Myofunctional Therapy: Sleep Apnea and Tongue-Tie

Are you suffering from a restless sleep? Have you had a disturbed sleep for years?  Well, recent research has highlighted that this restlessness may be because of sleep apnea, which is a result of an unusual condition called tongue-tie (ankyloglossia).

131572-849x565r1-TiredWhat is Sleep Apnea?

Sleep apnea is a serious sleep disorder that occurs when a person’s breathing is interrupted repeatedly during sleep. There are two types of sleep apnea:

  • Central Sleep apnea—this has nothing to do with the airway being blocked. This occurs when the brain fails to send a signal to breathe to the muscles. Because the respiratory control center is unstable, breathing becomes a problem.
  • Obstructive sleep apnea— this occurs when the upper airway becomes blocked during sleep. The soft tissue in the back of the throat collapses as the person sleeps, reducing or completely stopping his/her airflow.  Myofunctional therapy is recommended for this kind of sleep apnea.

What is Ankyloglossia?

Ankyloglossia, also known as tongue-tie or a short frenum, is an abnormal condition, which restricts the mobility of the tongue.  Tongue-tie occurs when the lingual frenum is short.

Everyone has a frenum—a piece of tissue under the tongue that tethers it to the floor of the mouth. When it is of the right length, it has elastic properties and does not interrupt with the movement of the tongue when sucking, eating, talking, and clearing of the teeth to prepare for swallowing.

However, when a person has a short lingual frenum, it has a negative effect on the person’s oral development. The person with a tongue-tie will have difficulty lifting the tongue to the upper teeth and shifting it from side to side. They will not be able to stick out their tongue past their lower teeth and will have trouble while eating, speaking, licking, and swallowing. A person with a short lingual frenum has a tongue that is heart-shaped or that appears notched. You can read more about tongue tie here

jorge-rosal-556597-unsplashWhy does the position of the tongue matter?

The position of the tongue is very important. The tongue is a powerful muscle that can change the shape of your face and teeth, and the way you talk and breathe.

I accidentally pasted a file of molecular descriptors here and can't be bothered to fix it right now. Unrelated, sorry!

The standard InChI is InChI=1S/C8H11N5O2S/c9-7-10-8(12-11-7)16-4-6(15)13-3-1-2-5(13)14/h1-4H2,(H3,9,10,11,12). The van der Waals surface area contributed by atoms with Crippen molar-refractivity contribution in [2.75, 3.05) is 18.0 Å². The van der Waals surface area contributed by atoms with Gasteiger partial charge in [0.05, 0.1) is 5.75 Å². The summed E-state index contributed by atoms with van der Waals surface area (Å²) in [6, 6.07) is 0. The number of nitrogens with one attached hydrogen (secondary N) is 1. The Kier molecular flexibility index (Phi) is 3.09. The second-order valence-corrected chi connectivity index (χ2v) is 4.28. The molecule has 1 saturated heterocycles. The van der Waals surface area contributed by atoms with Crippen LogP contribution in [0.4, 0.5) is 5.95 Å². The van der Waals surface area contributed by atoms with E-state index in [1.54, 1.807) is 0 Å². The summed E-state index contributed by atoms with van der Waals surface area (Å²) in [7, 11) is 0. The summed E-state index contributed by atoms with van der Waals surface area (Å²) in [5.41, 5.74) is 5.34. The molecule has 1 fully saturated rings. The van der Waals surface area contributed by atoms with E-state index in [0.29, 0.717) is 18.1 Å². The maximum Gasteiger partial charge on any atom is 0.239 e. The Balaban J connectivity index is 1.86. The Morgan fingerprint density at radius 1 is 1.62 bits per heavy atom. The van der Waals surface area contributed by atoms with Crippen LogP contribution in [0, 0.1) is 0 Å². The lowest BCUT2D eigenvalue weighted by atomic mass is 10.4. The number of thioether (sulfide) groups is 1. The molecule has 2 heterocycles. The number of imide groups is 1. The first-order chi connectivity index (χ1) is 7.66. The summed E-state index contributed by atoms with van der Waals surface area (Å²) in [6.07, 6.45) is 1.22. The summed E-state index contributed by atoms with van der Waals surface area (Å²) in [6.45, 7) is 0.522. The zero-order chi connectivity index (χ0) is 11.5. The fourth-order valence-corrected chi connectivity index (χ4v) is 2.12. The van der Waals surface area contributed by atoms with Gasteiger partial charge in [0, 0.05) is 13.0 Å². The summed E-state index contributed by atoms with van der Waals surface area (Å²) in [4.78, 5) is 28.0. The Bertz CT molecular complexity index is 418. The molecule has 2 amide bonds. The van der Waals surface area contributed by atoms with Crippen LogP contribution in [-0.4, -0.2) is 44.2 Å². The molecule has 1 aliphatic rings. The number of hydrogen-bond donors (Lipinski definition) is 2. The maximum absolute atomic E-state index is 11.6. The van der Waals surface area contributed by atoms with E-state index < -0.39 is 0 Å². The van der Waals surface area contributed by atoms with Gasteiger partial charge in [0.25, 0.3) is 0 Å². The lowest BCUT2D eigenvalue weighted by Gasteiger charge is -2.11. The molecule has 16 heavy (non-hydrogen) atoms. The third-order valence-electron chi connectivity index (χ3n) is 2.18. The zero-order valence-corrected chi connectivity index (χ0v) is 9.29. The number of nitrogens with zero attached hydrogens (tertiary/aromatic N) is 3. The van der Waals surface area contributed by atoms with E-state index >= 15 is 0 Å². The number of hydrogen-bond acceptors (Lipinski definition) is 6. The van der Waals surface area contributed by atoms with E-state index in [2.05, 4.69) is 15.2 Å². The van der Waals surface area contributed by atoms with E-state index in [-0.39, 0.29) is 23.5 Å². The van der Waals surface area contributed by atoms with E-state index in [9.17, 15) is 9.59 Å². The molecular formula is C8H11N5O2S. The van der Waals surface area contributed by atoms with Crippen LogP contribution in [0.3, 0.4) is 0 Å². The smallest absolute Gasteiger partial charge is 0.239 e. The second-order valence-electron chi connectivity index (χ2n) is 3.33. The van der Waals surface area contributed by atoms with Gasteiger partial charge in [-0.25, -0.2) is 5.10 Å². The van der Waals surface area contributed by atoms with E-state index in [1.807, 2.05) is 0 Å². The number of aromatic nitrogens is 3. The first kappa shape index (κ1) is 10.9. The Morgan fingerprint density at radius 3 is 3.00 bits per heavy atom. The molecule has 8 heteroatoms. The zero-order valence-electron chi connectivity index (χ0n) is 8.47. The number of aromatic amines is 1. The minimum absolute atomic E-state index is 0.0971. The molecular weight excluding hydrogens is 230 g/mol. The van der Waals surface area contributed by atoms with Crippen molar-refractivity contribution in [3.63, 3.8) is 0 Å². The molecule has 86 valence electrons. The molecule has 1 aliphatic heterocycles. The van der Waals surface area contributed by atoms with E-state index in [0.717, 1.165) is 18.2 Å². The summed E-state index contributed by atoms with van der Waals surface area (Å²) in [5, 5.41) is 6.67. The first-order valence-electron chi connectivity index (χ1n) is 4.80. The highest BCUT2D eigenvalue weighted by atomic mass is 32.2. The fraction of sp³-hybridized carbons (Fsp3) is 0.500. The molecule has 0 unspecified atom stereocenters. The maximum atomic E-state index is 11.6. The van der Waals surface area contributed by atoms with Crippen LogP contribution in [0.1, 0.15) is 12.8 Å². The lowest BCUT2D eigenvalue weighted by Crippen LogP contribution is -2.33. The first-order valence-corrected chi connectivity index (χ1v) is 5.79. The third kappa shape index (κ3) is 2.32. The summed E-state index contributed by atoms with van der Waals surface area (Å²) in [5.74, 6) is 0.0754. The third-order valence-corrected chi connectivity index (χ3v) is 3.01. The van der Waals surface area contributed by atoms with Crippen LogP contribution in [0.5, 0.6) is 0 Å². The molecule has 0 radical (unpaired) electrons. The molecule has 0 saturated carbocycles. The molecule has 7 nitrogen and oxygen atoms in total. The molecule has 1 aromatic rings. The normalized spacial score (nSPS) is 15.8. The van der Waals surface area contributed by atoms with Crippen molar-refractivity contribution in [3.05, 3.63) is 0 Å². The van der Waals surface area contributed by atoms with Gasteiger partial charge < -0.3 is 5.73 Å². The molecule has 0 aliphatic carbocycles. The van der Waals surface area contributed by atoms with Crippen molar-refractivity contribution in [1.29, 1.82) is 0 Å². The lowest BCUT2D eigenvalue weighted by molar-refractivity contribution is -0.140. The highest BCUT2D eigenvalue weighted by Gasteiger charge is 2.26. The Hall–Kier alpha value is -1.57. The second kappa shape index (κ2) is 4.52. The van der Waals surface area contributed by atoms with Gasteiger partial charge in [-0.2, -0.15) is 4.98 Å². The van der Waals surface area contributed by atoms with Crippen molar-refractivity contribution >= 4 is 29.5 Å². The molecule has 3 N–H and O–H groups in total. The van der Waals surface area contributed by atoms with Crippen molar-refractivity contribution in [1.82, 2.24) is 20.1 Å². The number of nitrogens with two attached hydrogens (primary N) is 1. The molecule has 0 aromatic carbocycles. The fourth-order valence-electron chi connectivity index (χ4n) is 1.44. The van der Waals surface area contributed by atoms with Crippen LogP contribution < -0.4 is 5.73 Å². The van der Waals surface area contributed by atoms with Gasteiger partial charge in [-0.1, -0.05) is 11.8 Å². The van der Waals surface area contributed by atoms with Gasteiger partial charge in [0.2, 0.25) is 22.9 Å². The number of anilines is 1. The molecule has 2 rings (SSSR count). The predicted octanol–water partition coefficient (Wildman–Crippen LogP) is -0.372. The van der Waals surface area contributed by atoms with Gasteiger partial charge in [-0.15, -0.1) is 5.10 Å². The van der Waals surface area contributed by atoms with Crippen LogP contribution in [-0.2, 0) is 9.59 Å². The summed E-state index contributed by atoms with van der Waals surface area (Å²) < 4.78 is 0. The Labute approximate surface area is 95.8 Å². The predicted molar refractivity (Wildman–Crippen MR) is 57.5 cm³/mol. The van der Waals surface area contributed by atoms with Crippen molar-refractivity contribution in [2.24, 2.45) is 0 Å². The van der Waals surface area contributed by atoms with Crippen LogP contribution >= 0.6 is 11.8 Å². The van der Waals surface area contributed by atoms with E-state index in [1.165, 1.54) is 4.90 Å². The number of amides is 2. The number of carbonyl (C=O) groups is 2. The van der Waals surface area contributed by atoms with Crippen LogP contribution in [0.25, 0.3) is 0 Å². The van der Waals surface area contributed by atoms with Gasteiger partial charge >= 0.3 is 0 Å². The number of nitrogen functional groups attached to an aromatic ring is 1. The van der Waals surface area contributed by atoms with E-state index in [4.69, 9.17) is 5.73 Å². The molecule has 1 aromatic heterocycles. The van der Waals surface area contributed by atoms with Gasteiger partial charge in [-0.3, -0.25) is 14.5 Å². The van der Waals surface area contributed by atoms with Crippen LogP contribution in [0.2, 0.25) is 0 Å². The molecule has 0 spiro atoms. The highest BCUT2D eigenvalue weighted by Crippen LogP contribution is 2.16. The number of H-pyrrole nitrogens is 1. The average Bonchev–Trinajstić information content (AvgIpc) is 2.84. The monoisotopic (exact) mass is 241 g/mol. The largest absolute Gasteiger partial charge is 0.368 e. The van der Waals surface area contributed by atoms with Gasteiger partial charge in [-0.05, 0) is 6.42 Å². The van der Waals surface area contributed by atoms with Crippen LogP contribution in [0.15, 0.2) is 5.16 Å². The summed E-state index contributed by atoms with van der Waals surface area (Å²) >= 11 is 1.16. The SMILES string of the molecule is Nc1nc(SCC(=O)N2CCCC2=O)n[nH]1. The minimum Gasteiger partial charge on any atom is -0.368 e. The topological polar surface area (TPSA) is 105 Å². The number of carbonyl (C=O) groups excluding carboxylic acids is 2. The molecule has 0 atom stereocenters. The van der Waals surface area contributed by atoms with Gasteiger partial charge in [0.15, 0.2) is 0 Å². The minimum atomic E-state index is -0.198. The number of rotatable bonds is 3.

To have the correct facial feature, the tongue needs to be in the right position. The correct posture for the tongue is when your lips are touching each other (without straining); your tongue is relaxed along the palate, with the rear end of the tongue pulled back and the tip of the tongue resting behind the top front teeth (not pushing it).

If the tongue is not placed like this and is putting pressure on the bottom part of the mouth, the maxilla— upper jaw bone— changes structure, resulting in a long and narrow shaped face. The lack of pressure from the tongue pushes the cheeks inside and cause the teeth to crowd.

Other than this, the position of the tongue matters because it can cause breathing problems, including sleep apnea.

The short lingual frenum leads to a restricted use of the tongue and a lower placement of it in the mouth. Both these conditions are linked to an altered palate development, disproportionate growth of the lower jaw and lack of mid face development. Together, all of these results in the development of a smaller airway, which is more prone to collapse during sleep, causing obstructive sleep apnea.

What does research say about sleep apnea and tongue-tie?

As an online myofunctional therapist, I have experienced many patients who suffer from both sleep apnea and ankyloglossia. Recently, research has started showing a link between the two problems, which has given my therapy scientific evidence.

In 2015, a study, published in the International Journal of Pediatric Research, highlighted that children aged 2-17 with a tongue-tie condition had orofacial features, which put them at risk of a collapsed upper airway.  Children with a short lingual frenum were more likely to engage in mouth breathing that increases upper airway resistance and inflamed tonsils, both of which can cause sleep apnea. The mouth breathing further worsens orofacial features, which is why it is essential to seek treatment as soon as possible.

You can read full study here

What can be done if you have tongue-tie and sleep apnea ?

Tongue-tie is a condition that exists since birth. If untreated, it can cause many problems, which worsen as the person grows older. The most common treatment for Ankyloglossia is lingual frenectomy—a surgical procedure in which the frenum is removed.

However, many researches, including the one mentioned above, indicate that surgery alone is not a good option. As the child from birth holds the tongue in one position, he develops a habit of mouth breathing and lowered tongue position, which cannot be solved just by surgery.  This is where my service as a practicing myofunctional therapist comes in.

As an online myofunctonal therapist, I engage my clients in exercises that help in the correct placement of tongue and that allow for proper breathing.

However, I am a strong believer of individualized treatment plans and, therefore, I work with my client’s doctor every step of the way to come up with the right treatment program, exercises, and correct diagnosis.

My therapy caters to both adults and children from all over the world.

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